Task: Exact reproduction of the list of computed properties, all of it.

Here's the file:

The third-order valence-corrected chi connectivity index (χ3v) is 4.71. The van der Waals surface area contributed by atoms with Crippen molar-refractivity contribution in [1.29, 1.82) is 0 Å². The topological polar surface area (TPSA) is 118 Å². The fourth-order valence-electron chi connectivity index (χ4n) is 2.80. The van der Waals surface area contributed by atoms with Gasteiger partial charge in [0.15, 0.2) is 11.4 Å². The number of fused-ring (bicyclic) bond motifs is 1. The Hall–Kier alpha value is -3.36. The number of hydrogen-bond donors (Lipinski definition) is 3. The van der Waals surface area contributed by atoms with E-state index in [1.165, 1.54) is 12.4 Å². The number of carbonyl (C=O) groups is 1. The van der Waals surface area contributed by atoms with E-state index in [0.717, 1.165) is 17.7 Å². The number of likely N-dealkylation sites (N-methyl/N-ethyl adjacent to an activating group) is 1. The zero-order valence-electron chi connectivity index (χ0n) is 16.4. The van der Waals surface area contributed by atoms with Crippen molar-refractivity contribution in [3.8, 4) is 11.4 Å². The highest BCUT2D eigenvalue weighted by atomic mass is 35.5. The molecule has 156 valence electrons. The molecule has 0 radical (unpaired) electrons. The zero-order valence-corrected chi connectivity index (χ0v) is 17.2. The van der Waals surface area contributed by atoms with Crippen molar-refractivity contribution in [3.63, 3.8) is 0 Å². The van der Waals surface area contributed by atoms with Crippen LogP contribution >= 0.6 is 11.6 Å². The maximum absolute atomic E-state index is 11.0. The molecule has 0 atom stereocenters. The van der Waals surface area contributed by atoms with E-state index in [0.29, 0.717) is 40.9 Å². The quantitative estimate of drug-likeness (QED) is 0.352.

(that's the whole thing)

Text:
The third-order valence-corrected chi connectivity index (χ3v) is 4.71. The van der Waals surface area contributed by atoms with Crippen molar-refractivity contribution in [1.29, 1.82) is 0 Å². The topological polar surface area (TPSA) is 118 Å². The fourth-order valence-electron chi connectivity index (χ4n) is 2.80. The van der Waals surface area contributed by atoms with Gasteiger partial charge in [0.15, 0.2) is 11.4 Å². The number of fused-ring (bicyclic) bond motifs is 1. The Hall–Kier alpha value is -3.36. The number of hydrogen-bond donors (Lipinski definition) is 3. The van der Waals surface area contributed by atoms with E-state index in [1.165, 1.54) is 12.4 Å². The number of carbonyl (C=O) groups is 1. The van der Waals surface area contributed by atoms with E-state index in [0.717, 1.165) is 17.7 Å². The number of likely N-dealkylation sites (N-methyl/N-ethyl adjacent to an activating group) is 1. The zero-order valence-electron chi connectivity index (χ0n) is 16.4. The van der Waals surface area contributed by atoms with Crippen molar-refractivity contribution in [3.8, 4) is 11.4 Å². The highest BCUT2D eigenvalue weighted by atomic mass is 35.5. The molecule has 156 valence electrons. The molecule has 0 radical (unpaired) electrons. The zero-order valence-corrected chi connectivity index (χ0v) is 17.2. The van der Waals surface area contributed by atoms with Crippen molar-refractivity contribution in [3.63, 3.8) is 0 Å². The van der Waals surface area contributed by atoms with Crippen LogP contribution >= 0.6 is 11.6 Å². The maximum absolute atomic E-state index is 11.0. The molecule has 0 atom stereocenters. The van der Waals surface area contributed by atoms with E-state index in [0.29, 0.717) is 40.9 Å². The quantitative estimate of drug-likeness (QED) is 0.352.